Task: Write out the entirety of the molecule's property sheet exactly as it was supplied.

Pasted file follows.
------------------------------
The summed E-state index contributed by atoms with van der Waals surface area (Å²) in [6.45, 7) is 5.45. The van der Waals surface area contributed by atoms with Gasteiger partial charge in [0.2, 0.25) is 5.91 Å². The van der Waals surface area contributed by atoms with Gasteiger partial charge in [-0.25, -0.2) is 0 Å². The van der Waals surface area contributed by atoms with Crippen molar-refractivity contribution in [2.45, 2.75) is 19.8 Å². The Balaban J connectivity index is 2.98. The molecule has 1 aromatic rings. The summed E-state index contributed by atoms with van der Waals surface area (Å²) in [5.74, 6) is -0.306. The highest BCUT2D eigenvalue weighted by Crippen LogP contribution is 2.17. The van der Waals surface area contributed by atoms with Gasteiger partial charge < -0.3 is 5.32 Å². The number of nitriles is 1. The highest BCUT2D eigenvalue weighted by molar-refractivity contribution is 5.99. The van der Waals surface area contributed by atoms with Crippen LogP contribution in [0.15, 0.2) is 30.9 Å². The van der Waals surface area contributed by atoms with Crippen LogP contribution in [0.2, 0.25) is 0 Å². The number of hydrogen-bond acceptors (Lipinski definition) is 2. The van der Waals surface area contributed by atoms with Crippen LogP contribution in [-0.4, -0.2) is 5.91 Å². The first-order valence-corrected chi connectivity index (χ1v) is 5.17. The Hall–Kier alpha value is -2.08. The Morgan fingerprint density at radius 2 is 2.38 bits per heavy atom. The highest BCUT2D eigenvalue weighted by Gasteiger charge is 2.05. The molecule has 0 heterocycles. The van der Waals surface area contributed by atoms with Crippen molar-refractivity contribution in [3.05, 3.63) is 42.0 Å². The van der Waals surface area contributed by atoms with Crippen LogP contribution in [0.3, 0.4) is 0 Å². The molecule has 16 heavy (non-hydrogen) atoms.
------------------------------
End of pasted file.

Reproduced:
The summed E-state index contributed by atoms with van der Waals surface area (Å²) in [6.45, 7) is 5.45. The van der Waals surface area contributed by atoms with Gasteiger partial charge in [0.2, 0.25) is 5.91 Å². The van der Waals surface area contributed by atoms with Gasteiger partial charge in [-0.25, -0.2) is 0 Å². The van der Waals surface area contributed by atoms with Crippen molar-refractivity contribution in [2.45, 2.75) is 19.8 Å². The Balaban J connectivity index is 2.98. The molecule has 1 aromatic rings. The summed E-state index contributed by atoms with van der Waals surface area (Å²) in [5.74, 6) is -0.306. The highest BCUT2D eigenvalue weighted by Crippen LogP contribution is 2.17. The van der Waals surface area contributed by atoms with Gasteiger partial charge < -0.3 is 5.32 Å². The number of nitriles is 1. The highest BCUT2D eigenvalue weighted by molar-refractivity contribution is 5.99. The van der Waals surface area contributed by atoms with Crippen LogP contribution in [0.15, 0.2) is 30.9 Å². The van der Waals surface area contributed by atoms with Crippen LogP contribution in [0.2, 0.25) is 0 Å². The number of hydrogen-bond acceptors (Lipinski definition) is 2. The van der Waals surface area contributed by atoms with Crippen LogP contribution in [-0.4, -0.2) is 5.91 Å². The first-order valence-corrected chi connectivity index (χ1v) is 5.17. The Hall–Kier alpha value is -2.08. The Morgan fingerprint density at radius 2 is 2.38 bits per heavy atom. The highest BCUT2D eigenvalue weighted by Gasteiger charge is 2.05. The molecule has 0 heterocycles. The van der Waals surface area contributed by atoms with Crippen molar-refractivity contribution in [3.05, 3.63) is 42.0 Å². The van der Waals surface area contributed by atoms with Crippen LogP contribution in [0.3, 0.4) is 0 Å². The molecule has 16 heavy (non-hydrogen) atoms.